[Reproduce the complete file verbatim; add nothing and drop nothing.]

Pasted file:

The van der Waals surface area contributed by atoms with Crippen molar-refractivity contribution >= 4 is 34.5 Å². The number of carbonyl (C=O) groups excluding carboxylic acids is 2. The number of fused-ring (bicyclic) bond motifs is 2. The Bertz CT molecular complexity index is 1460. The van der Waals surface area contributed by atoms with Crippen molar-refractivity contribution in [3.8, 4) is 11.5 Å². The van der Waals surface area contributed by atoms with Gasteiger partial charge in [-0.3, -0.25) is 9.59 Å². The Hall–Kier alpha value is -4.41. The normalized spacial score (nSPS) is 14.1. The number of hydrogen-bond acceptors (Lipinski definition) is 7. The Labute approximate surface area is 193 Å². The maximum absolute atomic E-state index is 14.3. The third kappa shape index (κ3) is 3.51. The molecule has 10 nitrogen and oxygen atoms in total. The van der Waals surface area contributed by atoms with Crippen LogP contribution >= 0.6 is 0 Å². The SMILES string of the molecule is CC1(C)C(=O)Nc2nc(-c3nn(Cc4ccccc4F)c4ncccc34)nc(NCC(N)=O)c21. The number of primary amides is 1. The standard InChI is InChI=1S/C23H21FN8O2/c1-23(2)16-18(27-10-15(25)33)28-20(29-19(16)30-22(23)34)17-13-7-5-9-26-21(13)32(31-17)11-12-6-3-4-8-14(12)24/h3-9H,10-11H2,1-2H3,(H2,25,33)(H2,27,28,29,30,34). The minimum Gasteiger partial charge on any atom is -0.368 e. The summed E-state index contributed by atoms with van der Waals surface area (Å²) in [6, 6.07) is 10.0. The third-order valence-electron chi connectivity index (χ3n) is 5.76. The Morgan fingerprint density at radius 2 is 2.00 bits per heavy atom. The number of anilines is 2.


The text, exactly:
The van der Waals surface area contributed by atoms with Crippen molar-refractivity contribution >= 4 is 34.5 Å². The number of carbonyl (C=O) groups excluding carboxylic acids is 2. The number of fused-ring (bicyclic) bond motifs is 2. The Bertz CT molecular complexity index is 1460. The van der Waals surface area contributed by atoms with Crippen molar-refractivity contribution in [3.8, 4) is 11.5 Å². The van der Waals surface area contributed by atoms with Gasteiger partial charge in [-0.3, -0.25) is 9.59 Å². The Hall–Kier alpha value is -4.41. The normalized spacial score (nSPS) is 14.1. The number of hydrogen-bond acceptors (Lipinski definition) is 7. The Labute approximate surface area is 193 Å². The maximum absolute atomic E-state index is 14.3. The third kappa shape index (κ3) is 3.51. The molecule has 10 nitrogen and oxygen atoms in total. The van der Waals surface area contributed by atoms with Crippen LogP contribution >= 0.6 is 0 Å². The SMILES string of the molecule is CC1(C)C(=O)Nc2nc(-c3nn(Cc4ccccc4F)c4ncccc34)nc(NCC(N)=O)c21. The number of primary amides is 1. The standard InChI is InChI=1S/C23H21FN8O2/c1-23(2)16-18(27-10-15(25)33)28-20(29-19(16)30-22(23)34)17-13-7-5-9-26-21(13)32(31-17)11-12-6-3-4-8-14(12)24/h3-9H,10-11H2,1-2H3,(H2,25,33)(H2,27,28,29,30,34). The minimum Gasteiger partial charge on any atom is -0.368 e. The summed E-state index contributed by atoms with van der Waals surface area (Å²) in [6, 6.07) is 10.0. The third-order valence-electron chi connectivity index (χ3n) is 5.76. The Morgan fingerprint density at radius 2 is 2.00 bits per heavy atom. The number of anilines is 2.